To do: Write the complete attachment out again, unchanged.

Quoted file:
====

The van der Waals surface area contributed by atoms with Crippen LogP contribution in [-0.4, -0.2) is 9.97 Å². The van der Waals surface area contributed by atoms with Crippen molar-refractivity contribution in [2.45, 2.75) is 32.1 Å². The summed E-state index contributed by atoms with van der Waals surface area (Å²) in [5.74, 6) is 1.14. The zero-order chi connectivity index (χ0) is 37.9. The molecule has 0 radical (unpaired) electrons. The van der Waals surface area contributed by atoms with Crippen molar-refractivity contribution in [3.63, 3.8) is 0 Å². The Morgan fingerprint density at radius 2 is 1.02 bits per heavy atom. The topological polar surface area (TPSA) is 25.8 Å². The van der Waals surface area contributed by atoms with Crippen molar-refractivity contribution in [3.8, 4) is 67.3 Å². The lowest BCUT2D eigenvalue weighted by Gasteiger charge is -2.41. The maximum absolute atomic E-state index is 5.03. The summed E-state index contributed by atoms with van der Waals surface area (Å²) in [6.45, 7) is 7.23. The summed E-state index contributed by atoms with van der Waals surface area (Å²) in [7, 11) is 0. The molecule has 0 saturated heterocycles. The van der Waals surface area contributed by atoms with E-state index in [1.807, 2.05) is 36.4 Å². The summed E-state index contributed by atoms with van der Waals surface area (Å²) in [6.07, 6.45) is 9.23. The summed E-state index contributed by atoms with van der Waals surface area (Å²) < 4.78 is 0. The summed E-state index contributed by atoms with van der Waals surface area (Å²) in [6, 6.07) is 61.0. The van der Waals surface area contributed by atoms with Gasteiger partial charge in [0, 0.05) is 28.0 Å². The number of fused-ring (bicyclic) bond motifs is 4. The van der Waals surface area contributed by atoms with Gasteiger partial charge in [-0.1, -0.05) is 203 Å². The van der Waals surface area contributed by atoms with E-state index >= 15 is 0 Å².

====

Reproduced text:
The van der Waals surface area contributed by atoms with Crippen LogP contribution in [-0.4, -0.2) is 9.97 Å². The van der Waals surface area contributed by atoms with Crippen molar-refractivity contribution in [2.45, 2.75) is 32.1 Å². The summed E-state index contributed by atoms with van der Waals surface area (Å²) in [5.74, 6) is 1.14. The zero-order chi connectivity index (χ0) is 37.9. The molecule has 0 radical (unpaired) electrons. The van der Waals surface area contributed by atoms with Crippen molar-refractivity contribution in [3.63, 3.8) is 0 Å². The Morgan fingerprint density at radius 2 is 1.02 bits per heavy atom. The topological polar surface area (TPSA) is 25.8 Å². The van der Waals surface area contributed by atoms with Crippen molar-refractivity contribution in [3.8, 4) is 67.3 Å². The lowest BCUT2D eigenvalue weighted by Gasteiger charge is -2.41. The maximum absolute atomic E-state index is 5.03. The summed E-state index contributed by atoms with van der Waals surface area (Å²) in [6.45, 7) is 7.23. The summed E-state index contributed by atoms with van der Waals surface area (Å²) in [7, 11) is 0. The molecule has 0 saturated heterocycles. The van der Waals surface area contributed by atoms with E-state index in [1.807, 2.05) is 36.4 Å². The summed E-state index contributed by atoms with van der Waals surface area (Å²) in [6.07, 6.45) is 9.23. The summed E-state index contributed by atoms with van der Waals surface area (Å²) < 4.78 is 0. The summed E-state index contributed by atoms with van der Waals surface area (Å²) in [6, 6.07) is 61.0. The van der Waals surface area contributed by atoms with Gasteiger partial charge in [0, 0.05) is 28.0 Å². The number of fused-ring (bicyclic) bond motifs is 4. The van der Waals surface area contributed by atoms with Gasteiger partial charge in [-0.1, -0.05) is 203 Å². The van der Waals surface area contributed by atoms with E-state index >= 15 is 0 Å².